Findus said Thursday it had withdrawn its lasagna from UK stores Monday as a precaution after its French supplier, Comigel, raised concerns about the type of meat used.
Meanwhile, Findus France has temporarily withdrawn three prepared dishes — lasagna bolognese, shepherd’s pie and moussaka — because of the discovery of horsemeat in products purported to be made with 100% beef, the firm said. The company added, however, that the three products could still be eaten without health risk.
Responding to questions as to how long it had known about the horsemeat issue, Findus said it had only been alerted by Comigel in a letter dated February 2.
That letter made Findus “aware of a possible August 2012 date” for the contamination, the company said.
British retailer Aldi said it had also withdrawn two of its products, a beef lasagna and spaghetti bolognese, after supplier Comigel “flagged concerns that the products do not conform to specification.”
Concerns about a veterinary drug
While horsemeat is not itself a food safety hazard, its unauthorized presence — in quantities up to 100% — in foods purported to be made with beef has raised serious concerns.
Comigel has not yet responded to CNN requests for comment.
Chief among food inspectors’ concerns is that the illicit horsemeat could contain the veterinary drug phenylbutazone, or “bute,” commonly used to treat horses.
Meat from animals treated with phenylbutazone is not allowed to enter the food chain as it may pose a risk to human health.
Findus has been ordered to test the lasagna withdrawn from shelves in the United Kingdom for the drug’s presence.
Tests showed up to 100% horsemeat
Aldi said in a statement that tests on random samples of its affected products, labeled Today’s Special Frozen Beef Lasagne and Today’s Special Frozen Spaghetti Bolognese, “demonstrated that the withdrawn products contained between 30% and 100% horsemeat.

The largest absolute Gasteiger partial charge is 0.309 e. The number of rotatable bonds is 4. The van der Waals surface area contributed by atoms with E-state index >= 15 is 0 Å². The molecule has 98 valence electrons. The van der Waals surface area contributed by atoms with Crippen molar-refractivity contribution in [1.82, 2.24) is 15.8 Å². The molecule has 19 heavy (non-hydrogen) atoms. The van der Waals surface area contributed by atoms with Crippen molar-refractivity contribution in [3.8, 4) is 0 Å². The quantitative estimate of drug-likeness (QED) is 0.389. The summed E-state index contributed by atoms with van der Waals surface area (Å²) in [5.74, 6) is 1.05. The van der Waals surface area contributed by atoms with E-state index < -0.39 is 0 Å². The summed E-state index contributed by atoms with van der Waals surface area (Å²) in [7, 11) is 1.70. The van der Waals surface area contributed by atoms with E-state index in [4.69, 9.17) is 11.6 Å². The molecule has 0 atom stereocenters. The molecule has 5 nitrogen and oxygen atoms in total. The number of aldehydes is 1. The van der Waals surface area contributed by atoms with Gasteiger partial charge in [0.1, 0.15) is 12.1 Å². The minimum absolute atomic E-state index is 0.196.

“This is completely unacceptable and like other affected companies, we feel angry and let down by our supplier. If the label says beef, our customers expect it to be beef.”
Samples of the affected Findus lasagna contained between 60% and 100% horsemeat, according to UK and Irish food safety inspectors.
In nine out of the 10 burger samples, the horse DNA was found at very low levels, the inspectors said, but in one sample from Tesco, Britain’s largest retailer, the horse meat accounted for about 29% of the burger.
Tesco apologized to customers after the revelation and promised action to make sure it never happened again.
The discovery of pig DNA in beef products is of particular concern to Jews and Muslims, whose dietary laws proscribe the consumption of pork products. Jewish dietary laws also ban the eating of horsemeat.
The UK Justice Ministry confirmed last week that a number of meat pies and similar items supplied to prisons in England and Wales were labeled and served as halal — prepared in compliance with Islamic dietary law — but contained traces of pork DNA, the Food Standards Agency said.
Horsemeat is not commonly eaten in the United States, but the country does export it to Canada and Mexico. Congress passed a bill in November 2011 that lifted a 5-year-old ban on the slaughter of horses for meat in the United States.
CNN’s Alexander Felton contributed to this report.